Commercial fishing is a threat to global ecosystem

The second half of Seaspiracy brings the focus back to the plastic problem in the ocean. The point raised now, however, is different. George Monbiot, an environmentalist, tells Tabrizi that no one, not even the groups talking about marine plastic, talk about discarded fishing nets and fishing gear, which form over 46% of the plastic waste in the ocean. Not only do they pollute but are highly dangerous for marine life “because they are designed to kill”. Fishing gear is the main trash in the stomachs of whales washed ashore dead and it is now present in some of the remotest places on the Earth. Here come some more shocking facts:

1) Longline fishing sets enough fishing lines to wrap around the entire planet 500 times every single day

2) Six out of seven species of sea turtles are either endangered or threatened. 1000 sea turtles die every year from plastic. However, in the US alone, 250,000 of them are captured, injured or killed every year due to fishing.

3) Organisations such as Greenpeace, WWF, Friends of the Earth, and Plastic Pollution Coalition, which are trying to tackle the problem of plastic waste are talking about everything else except fishing gear. These groups talk about plastic straws 99% of the time, which forms just 0.03% of plastic entering the ocean

4) Even if no plastic enters ocean, the ecosystems would still continue being destroyed by commercial fishing. It is more dangerous than plastic pollution and even oil spills!

5) Overfishing, not global warming, is one of the main causes of coral reef depletion

6) 2.7 trillion fish is caught every year and up to 5 million killed every single minute

Tabrizi encounters more incoherent answers and lies when he goes to interview representatives of organisations such as Plastic Pollution Coalition. He then decides to follow the money. After a brief research, he finds that the Plastic Pollution Coalition is a project of Earth Island Institute. “Of course, they are not going to talk about fishing nets,” Tabrizi says.

The documentary Seaspiracy gives you chills when it states the research-backed fact “if the current fishing trends continue, we would see empty oceans by the year 2048!” It highlights that marine life has a far more important role to play in maintaining global temperatures than thought earlier. Sylvia Alice Earle, the famous American marine biologist, tells Tabrizi, “Leaving trees or planting trees really helps the carbon equation, but nothing matter more than maintaining the integrity of ocean systems. The ocean is the biggest carbon sink on the planet.”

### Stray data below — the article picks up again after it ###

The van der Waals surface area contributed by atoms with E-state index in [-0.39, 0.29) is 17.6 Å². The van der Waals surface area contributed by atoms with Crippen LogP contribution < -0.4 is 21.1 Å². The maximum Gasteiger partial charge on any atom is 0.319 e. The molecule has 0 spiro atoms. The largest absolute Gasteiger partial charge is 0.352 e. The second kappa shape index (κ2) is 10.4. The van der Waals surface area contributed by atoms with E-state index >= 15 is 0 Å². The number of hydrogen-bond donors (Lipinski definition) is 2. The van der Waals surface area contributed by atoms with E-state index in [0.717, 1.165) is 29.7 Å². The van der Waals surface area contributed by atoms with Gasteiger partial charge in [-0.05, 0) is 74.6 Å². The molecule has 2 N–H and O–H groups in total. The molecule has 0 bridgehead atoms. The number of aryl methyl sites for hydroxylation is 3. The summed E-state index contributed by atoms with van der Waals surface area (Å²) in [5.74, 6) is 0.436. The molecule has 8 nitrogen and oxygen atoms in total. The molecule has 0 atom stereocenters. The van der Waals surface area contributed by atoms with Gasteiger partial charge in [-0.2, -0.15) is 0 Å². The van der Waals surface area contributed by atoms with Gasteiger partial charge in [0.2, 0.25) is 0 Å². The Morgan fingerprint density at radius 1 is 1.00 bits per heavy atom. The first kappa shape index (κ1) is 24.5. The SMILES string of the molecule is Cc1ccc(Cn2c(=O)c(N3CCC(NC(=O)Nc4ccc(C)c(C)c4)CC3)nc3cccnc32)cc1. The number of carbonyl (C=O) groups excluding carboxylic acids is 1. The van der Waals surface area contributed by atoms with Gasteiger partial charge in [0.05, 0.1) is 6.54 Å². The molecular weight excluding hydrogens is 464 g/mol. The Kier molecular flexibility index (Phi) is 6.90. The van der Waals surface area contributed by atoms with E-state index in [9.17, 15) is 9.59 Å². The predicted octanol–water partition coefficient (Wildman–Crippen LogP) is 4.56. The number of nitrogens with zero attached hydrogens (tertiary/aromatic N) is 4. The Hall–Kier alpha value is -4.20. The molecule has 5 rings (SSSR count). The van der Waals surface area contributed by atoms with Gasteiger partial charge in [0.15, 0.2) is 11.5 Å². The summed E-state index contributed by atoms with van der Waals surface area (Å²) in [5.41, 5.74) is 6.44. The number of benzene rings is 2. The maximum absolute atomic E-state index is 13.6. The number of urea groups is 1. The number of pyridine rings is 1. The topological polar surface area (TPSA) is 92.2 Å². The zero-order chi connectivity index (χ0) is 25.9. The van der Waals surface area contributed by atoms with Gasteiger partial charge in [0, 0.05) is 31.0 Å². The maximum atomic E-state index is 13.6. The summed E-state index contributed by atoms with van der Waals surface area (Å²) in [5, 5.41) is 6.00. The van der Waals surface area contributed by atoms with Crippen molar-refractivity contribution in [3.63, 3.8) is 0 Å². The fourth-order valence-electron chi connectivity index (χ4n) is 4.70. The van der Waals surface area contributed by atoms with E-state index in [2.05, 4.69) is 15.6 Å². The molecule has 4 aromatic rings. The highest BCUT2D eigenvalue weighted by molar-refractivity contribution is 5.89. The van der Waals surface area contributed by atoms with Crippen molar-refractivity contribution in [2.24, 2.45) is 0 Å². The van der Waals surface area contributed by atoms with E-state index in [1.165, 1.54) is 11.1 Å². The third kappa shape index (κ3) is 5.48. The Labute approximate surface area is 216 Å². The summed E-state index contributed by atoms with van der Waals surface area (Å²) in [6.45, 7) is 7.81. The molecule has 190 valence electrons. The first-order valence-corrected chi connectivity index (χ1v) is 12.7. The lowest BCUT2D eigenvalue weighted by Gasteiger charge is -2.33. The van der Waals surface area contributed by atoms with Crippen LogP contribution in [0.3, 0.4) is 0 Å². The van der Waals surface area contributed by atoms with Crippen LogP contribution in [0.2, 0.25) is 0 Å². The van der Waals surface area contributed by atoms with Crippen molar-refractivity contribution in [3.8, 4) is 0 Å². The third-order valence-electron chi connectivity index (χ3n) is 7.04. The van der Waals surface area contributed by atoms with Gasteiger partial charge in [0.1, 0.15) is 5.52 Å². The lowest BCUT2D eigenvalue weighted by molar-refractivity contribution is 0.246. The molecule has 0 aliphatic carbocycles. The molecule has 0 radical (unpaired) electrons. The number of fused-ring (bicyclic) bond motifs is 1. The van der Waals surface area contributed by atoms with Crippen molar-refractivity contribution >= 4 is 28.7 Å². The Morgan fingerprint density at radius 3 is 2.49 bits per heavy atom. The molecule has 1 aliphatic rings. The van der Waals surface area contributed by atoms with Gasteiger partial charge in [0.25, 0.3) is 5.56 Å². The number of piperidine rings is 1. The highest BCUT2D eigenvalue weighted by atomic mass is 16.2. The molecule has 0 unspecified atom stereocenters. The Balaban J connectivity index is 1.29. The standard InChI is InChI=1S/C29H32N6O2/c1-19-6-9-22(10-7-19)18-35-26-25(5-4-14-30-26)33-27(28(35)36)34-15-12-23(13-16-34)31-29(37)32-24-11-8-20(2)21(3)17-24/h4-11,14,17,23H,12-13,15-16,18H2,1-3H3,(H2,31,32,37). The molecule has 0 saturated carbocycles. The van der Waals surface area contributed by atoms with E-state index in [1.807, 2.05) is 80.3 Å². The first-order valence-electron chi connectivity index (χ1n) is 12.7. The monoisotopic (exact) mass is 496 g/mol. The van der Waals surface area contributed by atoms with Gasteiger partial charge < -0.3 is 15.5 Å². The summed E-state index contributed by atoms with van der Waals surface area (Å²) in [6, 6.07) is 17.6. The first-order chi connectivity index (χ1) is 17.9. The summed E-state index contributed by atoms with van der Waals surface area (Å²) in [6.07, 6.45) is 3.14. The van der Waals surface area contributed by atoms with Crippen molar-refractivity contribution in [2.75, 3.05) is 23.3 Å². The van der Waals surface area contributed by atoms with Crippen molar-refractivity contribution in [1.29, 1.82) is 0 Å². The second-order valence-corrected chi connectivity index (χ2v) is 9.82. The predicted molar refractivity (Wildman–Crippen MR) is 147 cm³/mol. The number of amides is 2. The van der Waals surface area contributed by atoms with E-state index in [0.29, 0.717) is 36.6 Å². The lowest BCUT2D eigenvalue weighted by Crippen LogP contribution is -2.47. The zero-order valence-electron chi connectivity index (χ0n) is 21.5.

Seaspiracy then shifts its focus to the most destructive form of fishing – trawling. The huge fishing nets used in trawlers drag along the ocean surface, eliminating all forms of vegetation and marine life in the area. Fishing trawlers wipe out 3.9 billion acres of seafloor deforestation every year, which is equivalent to losing 4,316 soccer fields every single minute. Despite this, no environmental group is talking about this! Capt. Paul Watson, the founder of Sea Shepherd, comments, “A lot of these groups aren’t interested in solving the problem, they are interested in exploiting the problem.”

Oceana, the world’s leading marine conservation organisation, nowhere mentions anything about reducing or eliminating seafood consumption, rather it suggests eating sustainable seafood. Tabrizi decides to find out more on sustainable seafood, for which he meets Maria-Jose Cornax from Oceana. Once again, he was met with the same kind of response. He tries contacting MSC again but in vain. Tabrizi again decides to follow the money and finds a massive conflict of interest.

One of the founders of MSC was the Unilever Corporation, which was then a major seafood retailer. Over 80% of their income comes from licensing their logo to seafood companies. So, it is obvious that these organisations would never say anything against commercial fishing!

The second half of the documentary talks about human rights violations, especially in the Thailand’s shrimp and prawn industry. This aspect is often hidden from public sight as no one actually knows what happens at the sea. Tabrizi interviews former shrimp industry slaves, who describe the immense torture they had to endure for years on fishing vessels. One former slave recounts the horror and tells Tabrizi how the owners would splash them with boiling water, hit them with iron bars, and threaten them with a gun. They were made to live next to the freezers containing dead bodies of other slaves. Sometimes, they would throw young boys into the sea. “A lot of the seafood we eat today comes from forced labour,” he says.

Seaspiracy also unravels the severe consequences of illegal fishing in that takes place around African coastline. It shows the link between illegal fishing by European countries in this region and food shortage, breakout of zoonotic diseases such as Ebola, poverty and piracy. To learn more about this, Tabrizi accompanies the Sea Shepherd team who raid illegal fishing vessels off the Liberian coast. After being able to catch an illegal ship, Tabrizi learns that the amount of damage they cause to the marine wildlife is beyond imagination. Some disturbing shots show majestic species such as humpback whales, hammerhead sharks, and tortoises being caught in the nets, as they desperately try to save themselves from imminent death.

Seaspiracy is a masterpiece that brings out the message loud and clear. Besides talking about some known facts, the film has been able to show the sinister face of environment protection organisations, which only seem to be interested in bluewashing, rather than going to the root cause of the problem. Tabrizi and his team deserve appreciation for bringing the truth out into public domain. It is a must-watch for everyone.

Message from Seaspiracy – Stop Eating Fish!